We produced our first dry Pinot Noir rosé in 1991, a cuvée that included 10% Chardonnay. We enjoyed the wine at home, but it proved difficult to sell as most pink wines in the '90s were sweet. We abandoned Pinot Noir rosé production until 2009 when, to our astonishment, the wine produced was a quick sell-out. We decided to increase production for the following 2010 vintage when we discovered that the grapes from Block C in our Hammer Olsen vineyard produced excellent Pinot rosé – it remains the base wine in all subsequent vintages. Demand for dry rosé wine continued to grow, so with each vintage we continued to experiment with producing rosé wines from our other thirty-two blocks of Pinot Noir to ascertain which could produce the best wine.
Compost being dumped into a tractor-driven spreader. We fertilize our vines with about 200 tons of compost each year. We produce most of the compost on the ranch; at the end of the harvest, we mix our grape pomace (stems, skins and seeds) with dried cow manure from an organic dairy on the coast, then let it compost for a couple of years under tarps.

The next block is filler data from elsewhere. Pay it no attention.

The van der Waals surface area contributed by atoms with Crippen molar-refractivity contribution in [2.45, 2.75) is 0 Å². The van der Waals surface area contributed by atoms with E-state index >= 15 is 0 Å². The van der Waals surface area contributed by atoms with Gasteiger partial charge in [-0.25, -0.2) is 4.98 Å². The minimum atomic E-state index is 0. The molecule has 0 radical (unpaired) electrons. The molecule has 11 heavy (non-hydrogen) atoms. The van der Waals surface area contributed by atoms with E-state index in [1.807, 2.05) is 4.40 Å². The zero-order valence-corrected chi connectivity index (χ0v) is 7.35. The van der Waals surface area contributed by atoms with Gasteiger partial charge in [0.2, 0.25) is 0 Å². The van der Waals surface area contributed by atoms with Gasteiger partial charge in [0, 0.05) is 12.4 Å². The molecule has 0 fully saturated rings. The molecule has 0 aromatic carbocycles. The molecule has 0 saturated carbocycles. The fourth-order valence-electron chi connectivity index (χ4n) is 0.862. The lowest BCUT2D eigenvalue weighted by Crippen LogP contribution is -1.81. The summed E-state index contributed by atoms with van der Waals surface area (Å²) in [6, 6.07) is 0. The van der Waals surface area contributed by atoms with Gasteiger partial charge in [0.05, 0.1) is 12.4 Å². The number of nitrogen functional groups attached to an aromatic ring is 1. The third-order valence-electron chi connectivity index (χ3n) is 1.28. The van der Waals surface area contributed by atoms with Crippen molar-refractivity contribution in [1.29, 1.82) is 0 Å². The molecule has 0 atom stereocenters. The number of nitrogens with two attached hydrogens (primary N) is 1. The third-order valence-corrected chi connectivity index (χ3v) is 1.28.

Preparing rosé blends in the lab. We keep each vineyard lot as a separate wine until we are ready to blend. Jim precisely measures different quantities of each selection when preparing sample wines for Navarro's blending trials. Once we identify the best blend, we know the exact percentage of each lot to calculate how many gallons of each selection is required for bottling.
In 2015 we found that grapes from Block 1 in our Boonville vineyard, a slightly warmer site, produced a wine hinting of cherry which married well with the strawberry-like fruit from Block C – this remains a component in the 2016 and 2017 bottlings. This vintage we were pleased that the wine produced from FPS clone 4 in the Lower Garden Spot had a broader mouthfeel and a fruity aroma profile, rather than the floral, rose-like aromatics of the fruit from Block C; both complemented the blend. The grapes from each field were destemmed and the juice macerated with the skins. The maceration time was dependent on the field; the grapes from Block 1 required less time to add color and a rounded mouthfeel than the grapes from the two cooler Philo fields. The result is a wine with rose-like aromatics and flavors suggesting red currants and strawberry-guava. Gold medal winner.